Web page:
Tuesday, March 9, 2021

Fine Art Tuesday


Skog Storm
Ludvig Munthe born in Norway 1841, died 1896 in Germany. Associated with the Dusseldorf school of painting.

Winter Landscape with Hunter 1863. Derelict monastery in the background suggests it was somewhere between Brocken and Stuttgart with Thüringer Wald being the most likely location.

Sledging 1867. The spruce trees suggest this image was from the Black Forest or Prussia.
Many viewers find Munthe's paintings to be relentlessly heavy, gloomy and depressing. The lighting is subdued, the trees and buildings tortured by weather, the human figures shrunken and dominated by the landscape. Unlike most painters of the day, Munthe did not shy away from painting winter landscapes. In fact, he seemed to prefer them.
A large winter landscape with horses and cart 1863

If you look at Munthe's paintings for a while longer you get a sense of incredible endurance. Remember, Munthe was a contemporary of Frederich Nietzsche, both men born and dying within a few years of each other. Nietzsche coined the term "That which does not kill us makes us stronger"

The trees have been battered by wind, lightning and ice and yet they endure. Stags are a frequent feature of Munthe paintings and can be interpreted as annual rebirth (antlers), either Christian resurrection or pagan springtime.

Ice skating at sunset. The wooden shoes of the couple on the right side of the image suggest this was painted in the Low-lands.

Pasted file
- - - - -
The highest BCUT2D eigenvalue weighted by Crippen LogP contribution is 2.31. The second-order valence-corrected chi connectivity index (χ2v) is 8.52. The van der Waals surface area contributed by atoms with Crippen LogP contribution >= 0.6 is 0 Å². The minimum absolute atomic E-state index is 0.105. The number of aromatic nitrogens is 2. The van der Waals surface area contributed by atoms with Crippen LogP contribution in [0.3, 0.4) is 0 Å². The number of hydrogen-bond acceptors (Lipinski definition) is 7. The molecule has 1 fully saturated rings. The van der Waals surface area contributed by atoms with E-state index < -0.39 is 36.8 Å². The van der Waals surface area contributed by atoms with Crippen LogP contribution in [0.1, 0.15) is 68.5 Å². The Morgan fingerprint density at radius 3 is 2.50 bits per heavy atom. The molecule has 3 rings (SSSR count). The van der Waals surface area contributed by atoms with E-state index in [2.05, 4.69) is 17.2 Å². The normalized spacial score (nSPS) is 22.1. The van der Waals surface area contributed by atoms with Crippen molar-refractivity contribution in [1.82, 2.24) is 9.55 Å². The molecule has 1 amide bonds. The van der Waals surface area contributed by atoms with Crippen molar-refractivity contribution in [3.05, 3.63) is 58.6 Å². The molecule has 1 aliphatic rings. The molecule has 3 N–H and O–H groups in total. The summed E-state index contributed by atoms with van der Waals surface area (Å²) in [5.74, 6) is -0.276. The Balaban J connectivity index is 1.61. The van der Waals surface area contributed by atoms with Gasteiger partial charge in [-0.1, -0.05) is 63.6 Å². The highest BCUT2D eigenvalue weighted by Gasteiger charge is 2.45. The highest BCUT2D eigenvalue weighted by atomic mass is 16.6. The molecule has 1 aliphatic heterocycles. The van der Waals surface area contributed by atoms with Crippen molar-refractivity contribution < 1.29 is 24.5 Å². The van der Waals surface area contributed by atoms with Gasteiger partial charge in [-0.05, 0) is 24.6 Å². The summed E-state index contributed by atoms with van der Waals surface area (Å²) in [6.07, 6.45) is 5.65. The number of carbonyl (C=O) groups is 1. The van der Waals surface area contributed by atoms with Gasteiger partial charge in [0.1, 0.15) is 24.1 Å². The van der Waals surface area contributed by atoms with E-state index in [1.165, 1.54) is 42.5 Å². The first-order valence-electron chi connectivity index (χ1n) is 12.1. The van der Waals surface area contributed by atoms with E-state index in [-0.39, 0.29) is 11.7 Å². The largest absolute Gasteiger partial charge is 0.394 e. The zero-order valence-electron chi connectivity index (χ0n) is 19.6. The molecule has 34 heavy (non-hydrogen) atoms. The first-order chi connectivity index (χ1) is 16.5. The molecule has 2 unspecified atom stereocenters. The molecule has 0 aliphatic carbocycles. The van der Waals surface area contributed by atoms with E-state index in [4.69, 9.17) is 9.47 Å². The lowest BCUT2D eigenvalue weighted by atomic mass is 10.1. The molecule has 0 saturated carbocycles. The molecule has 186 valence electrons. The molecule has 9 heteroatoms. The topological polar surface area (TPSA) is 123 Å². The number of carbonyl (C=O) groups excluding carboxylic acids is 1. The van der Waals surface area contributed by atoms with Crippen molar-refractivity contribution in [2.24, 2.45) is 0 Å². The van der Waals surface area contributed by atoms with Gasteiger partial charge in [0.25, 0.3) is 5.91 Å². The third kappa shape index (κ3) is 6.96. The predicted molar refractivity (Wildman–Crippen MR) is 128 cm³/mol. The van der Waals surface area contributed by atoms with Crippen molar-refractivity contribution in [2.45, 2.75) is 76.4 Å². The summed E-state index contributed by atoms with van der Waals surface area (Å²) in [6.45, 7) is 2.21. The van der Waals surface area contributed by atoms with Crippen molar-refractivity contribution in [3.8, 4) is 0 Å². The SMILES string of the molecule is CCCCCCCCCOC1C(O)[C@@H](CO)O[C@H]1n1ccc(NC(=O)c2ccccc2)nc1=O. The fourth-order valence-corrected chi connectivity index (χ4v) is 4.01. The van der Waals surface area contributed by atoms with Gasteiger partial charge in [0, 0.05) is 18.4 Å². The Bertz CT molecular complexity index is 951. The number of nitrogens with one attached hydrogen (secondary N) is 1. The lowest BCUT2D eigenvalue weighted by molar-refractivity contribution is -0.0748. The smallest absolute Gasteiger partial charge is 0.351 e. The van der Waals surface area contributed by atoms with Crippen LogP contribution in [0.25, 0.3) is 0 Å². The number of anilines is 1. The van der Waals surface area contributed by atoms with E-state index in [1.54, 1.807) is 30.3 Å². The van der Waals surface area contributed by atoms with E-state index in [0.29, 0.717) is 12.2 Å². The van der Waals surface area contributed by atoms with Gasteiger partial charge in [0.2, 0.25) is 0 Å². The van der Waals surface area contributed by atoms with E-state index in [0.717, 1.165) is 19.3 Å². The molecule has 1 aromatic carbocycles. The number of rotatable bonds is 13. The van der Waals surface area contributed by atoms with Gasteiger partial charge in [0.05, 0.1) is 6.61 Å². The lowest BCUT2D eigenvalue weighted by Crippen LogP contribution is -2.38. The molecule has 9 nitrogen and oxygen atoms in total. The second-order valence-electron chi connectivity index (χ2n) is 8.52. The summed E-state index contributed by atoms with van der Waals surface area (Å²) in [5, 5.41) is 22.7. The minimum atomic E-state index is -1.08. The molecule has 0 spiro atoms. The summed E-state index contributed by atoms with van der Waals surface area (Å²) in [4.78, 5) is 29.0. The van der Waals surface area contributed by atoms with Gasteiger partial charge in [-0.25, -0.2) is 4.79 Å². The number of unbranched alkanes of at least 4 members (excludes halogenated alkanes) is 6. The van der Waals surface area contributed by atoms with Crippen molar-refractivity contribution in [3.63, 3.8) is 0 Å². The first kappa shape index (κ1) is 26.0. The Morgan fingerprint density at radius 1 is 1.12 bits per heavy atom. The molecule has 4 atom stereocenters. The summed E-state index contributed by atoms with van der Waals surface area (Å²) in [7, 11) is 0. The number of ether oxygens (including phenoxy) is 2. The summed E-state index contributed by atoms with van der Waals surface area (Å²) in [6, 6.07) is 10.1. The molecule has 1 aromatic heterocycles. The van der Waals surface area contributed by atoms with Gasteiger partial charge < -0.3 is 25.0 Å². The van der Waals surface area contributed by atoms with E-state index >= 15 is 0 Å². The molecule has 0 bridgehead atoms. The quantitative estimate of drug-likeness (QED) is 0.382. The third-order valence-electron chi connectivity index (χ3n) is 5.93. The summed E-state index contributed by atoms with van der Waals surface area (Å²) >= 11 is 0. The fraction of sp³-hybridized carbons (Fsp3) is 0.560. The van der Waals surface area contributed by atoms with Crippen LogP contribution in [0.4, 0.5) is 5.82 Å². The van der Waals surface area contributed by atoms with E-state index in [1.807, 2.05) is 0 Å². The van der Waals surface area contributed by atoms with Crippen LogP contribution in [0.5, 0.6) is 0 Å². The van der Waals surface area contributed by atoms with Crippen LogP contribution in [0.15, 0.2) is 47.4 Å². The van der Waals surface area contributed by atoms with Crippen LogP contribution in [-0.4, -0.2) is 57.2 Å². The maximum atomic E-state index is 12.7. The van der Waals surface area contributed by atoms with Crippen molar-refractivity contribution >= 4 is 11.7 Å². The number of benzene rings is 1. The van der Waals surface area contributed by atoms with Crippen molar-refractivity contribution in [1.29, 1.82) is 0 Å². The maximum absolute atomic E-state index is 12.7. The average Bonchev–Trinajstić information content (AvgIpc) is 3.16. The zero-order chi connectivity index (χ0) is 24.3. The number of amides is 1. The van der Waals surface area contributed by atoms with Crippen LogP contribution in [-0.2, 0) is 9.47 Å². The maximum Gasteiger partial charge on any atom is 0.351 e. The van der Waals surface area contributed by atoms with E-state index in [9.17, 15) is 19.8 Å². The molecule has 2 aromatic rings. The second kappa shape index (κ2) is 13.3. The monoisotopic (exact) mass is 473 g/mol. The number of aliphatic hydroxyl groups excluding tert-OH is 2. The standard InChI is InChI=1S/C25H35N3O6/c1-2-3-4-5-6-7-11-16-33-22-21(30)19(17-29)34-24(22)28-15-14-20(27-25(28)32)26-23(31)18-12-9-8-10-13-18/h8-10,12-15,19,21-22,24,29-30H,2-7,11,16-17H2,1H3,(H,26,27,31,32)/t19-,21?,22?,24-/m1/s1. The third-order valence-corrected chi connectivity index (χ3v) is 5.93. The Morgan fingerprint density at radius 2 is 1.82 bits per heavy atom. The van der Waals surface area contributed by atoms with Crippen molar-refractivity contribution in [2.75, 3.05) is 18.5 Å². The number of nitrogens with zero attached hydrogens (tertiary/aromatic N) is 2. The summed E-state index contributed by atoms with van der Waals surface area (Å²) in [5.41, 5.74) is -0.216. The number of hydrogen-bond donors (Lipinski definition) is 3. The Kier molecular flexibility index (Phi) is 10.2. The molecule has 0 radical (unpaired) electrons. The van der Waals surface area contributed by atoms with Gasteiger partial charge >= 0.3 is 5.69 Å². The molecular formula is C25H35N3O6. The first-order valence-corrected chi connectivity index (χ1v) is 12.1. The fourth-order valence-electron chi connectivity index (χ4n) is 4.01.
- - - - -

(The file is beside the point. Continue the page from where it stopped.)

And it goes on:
Munthe's paintings are not "pretty" artwork but they have their appeal.


  1. Black Forest - you know you are American when driving your convertible through the Black Forest you wonder "Who hung a Cuckoo clock out here... ?"

  2. Mr. Munthe's artwork is probably similar to the mental image that Californians have of life in the upper midwest and why I can count the number of California license plates I've seen over the past few years on the fingers of one hand. Thank God.

  3. Originally, the Black Forest was a mixed forest of deciduous trees and firs. At the higher elevations spruce also grew. In the middle of the 19th century, the Black Forest was almost completely deforested by intensive forestry and was subsequently replanted, mostly with spruce monocultures.

    Per wiki

    It is unlikely the artist was depicting the black forest. It may have been what forests were in folklore or cultural memory vs reality at the time. There was not much for forests anywhere in Europe for the last few centuries.

  4. Looks like the background art in a Boris Karloff movie.--ken


Readers who are willing to comment make this a better blog. Civil dialog is a valuable thing.